There are some pretty big reasons to be a more inclusive leader, according to Jim Hemerling, who outlined his points in a TED Talk titled “5 ways to lead in an era of constant change.”
First, change is inevitable. We say it about the weather: If you don’t like it, wait 20 minutes. Change happens, whether we like it or not.
We are especially likely to resist change if it is imposed. Change being out of our control makes it even more difficult to accept. In turn, we become exhausted from the effort to avoid or stop it.
Knowing that their employees dislike change and will resist, leaders wait too long to act. As a result, some workplace change we make is made in crisis mode, which makes people hate change even more, giving us a particularly vicious circle.
The bottom line, Jim says, is that when leaders focus on anything except people, they lose.
What is inclusive leadership?
A definition of inclusive leadership is found in the Inclusive Leadership Model:
“Inclusive leadership is the practice of leadership that carefully includes the contributions of all stakeholders in the community or organization. Inclusion means being at the table at all levels of the organization, being a valued contributor and being fully responsible for your contribution to the ultimate result. Inclusive leadership creates an organizational culture that consistently produces results that benefit all of those stakeholders.
“We further define leadership as a functional practice required of all stakeholders, where individuals are fully responsible for their contribution, internally committed to assessment and growth and outwardly committed to a culture that invests in this same growth for everyone.”
What inclusive leadership is NOT
Here’s what it looks like when leadership is not inclusive:
Your organization is experiencing many changes. In the middle of the chaos, two division leaders are reassigned effective immediately. The individuals and teams are given no time for transition. Now, two teams are in crisis.
According to William Bridges, author of the book, Managing Transitions, change and transition are different things. Change is an event: the reassignments, in this case. Transition, on the other hand, is the psychological process we go through to cope with and adapt to the change. As I have shared in the past, the best way to work through transition is to focus on your personal resilience.
In this example, the company is harming themselves by giving the teams no time to absorb the change. Productivity and morale suffer for 3 to 6 months because of a too-fast move. People feel panic and are overwhelmed when change is too quick, and decisions made in panic mode are rarely optimal.
Bridges says the best changes are made in three stages:
- Going through the Neutral Zone and planning.
- New beginnings.
His research has found that a planned transition gives people the psychological time to accept the change.
How to be an inclusive leader
To be a more inclusive leader, you must have vision, create a road-map, and hold people accountable for results. Here is an example of how an inclusive leader acts in an organization where I provide Leadership Coaching and facilitate many training sessions.
When Takeda Pharmaceuticals was going through a major transition, Andy Dorner, Vice President & Head of Translational & Biomarker Research there, listened to how people were handling the transition.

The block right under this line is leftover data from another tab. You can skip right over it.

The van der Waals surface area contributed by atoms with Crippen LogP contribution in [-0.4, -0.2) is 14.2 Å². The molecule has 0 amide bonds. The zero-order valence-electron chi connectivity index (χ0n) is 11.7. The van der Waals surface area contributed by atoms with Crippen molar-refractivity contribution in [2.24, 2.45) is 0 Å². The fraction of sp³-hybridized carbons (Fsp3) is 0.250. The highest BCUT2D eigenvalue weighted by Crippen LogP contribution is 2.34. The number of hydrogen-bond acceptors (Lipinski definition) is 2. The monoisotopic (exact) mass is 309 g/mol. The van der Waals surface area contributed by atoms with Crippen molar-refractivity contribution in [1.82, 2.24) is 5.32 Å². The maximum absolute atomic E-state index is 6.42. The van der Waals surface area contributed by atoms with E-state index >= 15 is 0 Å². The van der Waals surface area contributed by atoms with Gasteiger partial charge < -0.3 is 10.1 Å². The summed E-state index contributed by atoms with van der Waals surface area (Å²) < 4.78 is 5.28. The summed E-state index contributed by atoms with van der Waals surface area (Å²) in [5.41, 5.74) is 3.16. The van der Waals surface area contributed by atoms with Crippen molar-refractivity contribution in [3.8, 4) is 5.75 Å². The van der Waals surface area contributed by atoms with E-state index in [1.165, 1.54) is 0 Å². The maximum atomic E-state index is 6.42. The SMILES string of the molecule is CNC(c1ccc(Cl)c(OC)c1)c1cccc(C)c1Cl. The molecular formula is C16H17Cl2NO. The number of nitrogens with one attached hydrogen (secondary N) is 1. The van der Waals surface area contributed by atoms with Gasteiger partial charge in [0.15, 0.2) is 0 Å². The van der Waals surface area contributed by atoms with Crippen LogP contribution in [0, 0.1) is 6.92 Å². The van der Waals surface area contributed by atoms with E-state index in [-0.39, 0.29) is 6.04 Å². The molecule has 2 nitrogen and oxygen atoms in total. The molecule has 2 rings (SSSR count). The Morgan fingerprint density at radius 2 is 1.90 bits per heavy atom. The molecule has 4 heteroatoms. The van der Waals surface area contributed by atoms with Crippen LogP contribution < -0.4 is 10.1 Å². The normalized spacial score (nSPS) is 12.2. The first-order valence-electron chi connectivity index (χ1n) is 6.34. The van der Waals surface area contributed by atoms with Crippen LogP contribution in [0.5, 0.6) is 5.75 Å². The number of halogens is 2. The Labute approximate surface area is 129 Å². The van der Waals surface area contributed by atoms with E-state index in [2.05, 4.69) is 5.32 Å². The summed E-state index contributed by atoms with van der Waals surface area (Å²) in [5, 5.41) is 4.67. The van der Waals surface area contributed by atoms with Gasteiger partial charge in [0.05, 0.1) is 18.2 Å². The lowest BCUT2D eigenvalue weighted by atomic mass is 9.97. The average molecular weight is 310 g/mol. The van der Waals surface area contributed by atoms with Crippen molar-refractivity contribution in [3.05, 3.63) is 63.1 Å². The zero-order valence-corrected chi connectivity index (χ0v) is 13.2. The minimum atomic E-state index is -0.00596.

“Offering support is the right thing to do for our employees,” Andy said. “A supportive environment personalized for each employee motivates and strengthens everyone to be engaged and strive to do their best for our patients.”
During this transition Takeda brought me in to offer Professional Branding classes for their employees, to help individuals better understand themselves and how they fit into the whole organization. The company also offered other classes to help everyone handle the increased stress level and be their best.
Andy values each employee’s uniqueness and wants to be sure their position is the right fit for them in their career.
As a result, Andy enjoys a high level of respect from his team. He enables his direct reports to excel by supporting continuing education, conference attendance, and networking. Most important, he keeps his office door open to hear from individual employees.
Strategies inclusive leaders use
- Listening. Ask for suggestions about best practices. Engage employees through open debate. Accept disagreements. Set the goal as figuring out how to obtain results, even if there is conflict along the way.
How well do you listen to others? Our obsession with multitasking and the constant distractions of our daily lives often make us poor listeners.
- Empowerment. Use suggestions from all levels of the company in all levels of decision making. Involve as many people as possible to find the best strategy to move forward when you can.
How often do you ask others for suggestions when making important work decisions? Being independent may seem like a strength but collaborating with others creates empowerment.
- Attribution: Give credit to the person for the suggestion.
Do you thank others involved with your projects and make sure you give credit to the specific person that made a significant impact? Sometimes in the rush of work life, we forget how important crediting others is to enhance one’s engagement and leadership.
Whether you are presently managing others or are an individual contributor or an entrepreneur, we can all use these inclusive leadership strategies to make a positive difference professionally and personally in others’ lives. Which of these three areas do you want to focus on this month? I would love to hear from you! Email me at firstname.lastname@example.org.